By Avi Sharma* (4-minute read)

As the human population has grown five-fold over the last century, increase in demand for food and improvement in lifestyle has started taking its toll on the planet. We are currently witnessing the sixth mass extinction this planet has seen, the key difference being that humans are responsible for this one.

Scientists at the United Nations Convention on Biological Diversity have estimated that we could be losing up to 150 species a day [1]. What do humans have to do with this? One way we are contributing to this mass extinction is through animal agriculture.


Land clearing

Land clearing
  Land clearing in Petrie, Queensland (Neil Ennis, CC licence)

Over half of Australia’s land is used for agriculture.  Though you may think that most of this is for humans to eat, the truth is that 91% of this land is used to grow crops for animal feed and for grazing cattle. A report by the World Wildlife Fund Australia found that millions of native animals are killed annually as a result of clearing forest and woodland habitats for animal agriculture [2].

Tree clearing throughout Queensland, for example, kills about 34 million native mammals, birds and reptiles every single year. Bulldozing of habitat is largely responsible for the 80% decline in koala population in Queensland’s koala coast. 90% of native vegetation cleared in Australia is done to open new areas for grazing pasture for animal farming.

As mentioned above, 91% of Australia’s agricultural land is used solely for animal agriculture. By comparison, about 4% of Australia’s land area is used to grow plant foods for direct human consumption, including export.


Greenhouse gas emission

You may be familiar with the widely cited statistic claiming that 18% of all greenhouse gas emissions can be attributed to animal agriculture. Though this finding is startling on its own, it [1] obscures another fact. If we focus on an immediate 20-year time scale, rather than the more abstract 100-year time scale, we find that upwards of 50% of Australia’s greenhouse emissions are caused by the animal agriculture industry [3]. We have mere decades to reduce Australia’s emissions, and phasing out animal agriculture needs to be part of the solution.

The Beyond Zero Emissions (BZE) report shows that a zero-carbon agricultural sector can be achieved with only a 20% reduction in ruminant animals [4]. Continuing to reduce animal agriculture beyond this point, and allowing the industry to phase out entirely, would mean that agriculture would become a clean green and positive sector – offsetting emissions from other sectors such as power generation and transport.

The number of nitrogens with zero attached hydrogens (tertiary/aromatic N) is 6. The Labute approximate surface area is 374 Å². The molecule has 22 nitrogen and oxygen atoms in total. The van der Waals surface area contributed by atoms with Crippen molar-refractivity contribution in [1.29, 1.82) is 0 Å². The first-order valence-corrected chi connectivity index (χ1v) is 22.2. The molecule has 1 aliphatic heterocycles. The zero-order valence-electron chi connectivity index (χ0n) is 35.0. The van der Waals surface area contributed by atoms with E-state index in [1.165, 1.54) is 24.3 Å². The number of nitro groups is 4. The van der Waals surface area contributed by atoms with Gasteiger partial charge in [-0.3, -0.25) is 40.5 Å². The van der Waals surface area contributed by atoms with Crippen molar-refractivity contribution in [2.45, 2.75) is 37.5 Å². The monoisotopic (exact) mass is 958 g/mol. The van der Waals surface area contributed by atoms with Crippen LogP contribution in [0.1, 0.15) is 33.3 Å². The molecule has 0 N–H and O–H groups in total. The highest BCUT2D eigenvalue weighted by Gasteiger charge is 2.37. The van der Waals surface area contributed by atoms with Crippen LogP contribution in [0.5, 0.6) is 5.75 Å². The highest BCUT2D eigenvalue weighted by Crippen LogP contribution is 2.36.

Water use

The average Australian uses about 5000 litres of water per day, half of which is because of the consumption of meat and dairy products. It takes 15,000 litres of water to produce one kilogram of beef, and only about 300 litres of water to produce one kilogram of vegetables. Put another way, every steak consumed is equivalent to leaving your shower on for 24 hours straight. Animal-based foods thus use far more water to produce than plant-based foods.

What does overuse of water have to do with species extinction? Consuming meat and dairy means supporting industries that deplete Australia’s water supply, worsening our problems with chronic drought. Our dietary choices have a major impact on freshwater resources, which directly affects wildlife.


What can you do?

The way we treat animals has consequences on our planet and our health. The special report on climate change and land by the Intergovernmental Panel on Climate Change (IPCC) describes plant-based diets as a major opportunity for mitigating and adapting to climate change [5].

If the world shifted to a plant-based diet, we could sustainably feed an additional 4 billion people with current land use. Adopting a plant-based diet is the single biggest thing we can do for people, the planet, and for the animals.

Click here for help getting started on your plant-based journey!



[1] Message from the executive secretary on the international day for biological diversity 2007. https://www.cbd.int/doc/speech/2007/sp-2007-05-22-es-en.pdf

[2] Tree clearing in Australia report https://www.wwf.org.au/what-we-do/species/tree-clearing#gs.drh9oc

[3] Implications of excluding short-lived emissions and near-term projections when accounting for greenhouse gases. https://www.researchgate.net/publication/283881657_Neglected_Transformational_Responses_Implications_of_Excluding_Short_Lived_Emissions_and_Near_Term_Projections_in_Greenhouse_Gas_Accounting

[4] Beyond Zero Emissions report. https://bze.org.au/research/agriculture-farming-land-use/

[5] IPCC report https://www.ipcc.ch/srccl/


* Avi is a volunteer for the Animal Justice Party South Australia. He is currently studying for his Bachelor of Mathematical Sciences (Advanced) degree at the University of Adelaide.

Species extinction and animal agriculture
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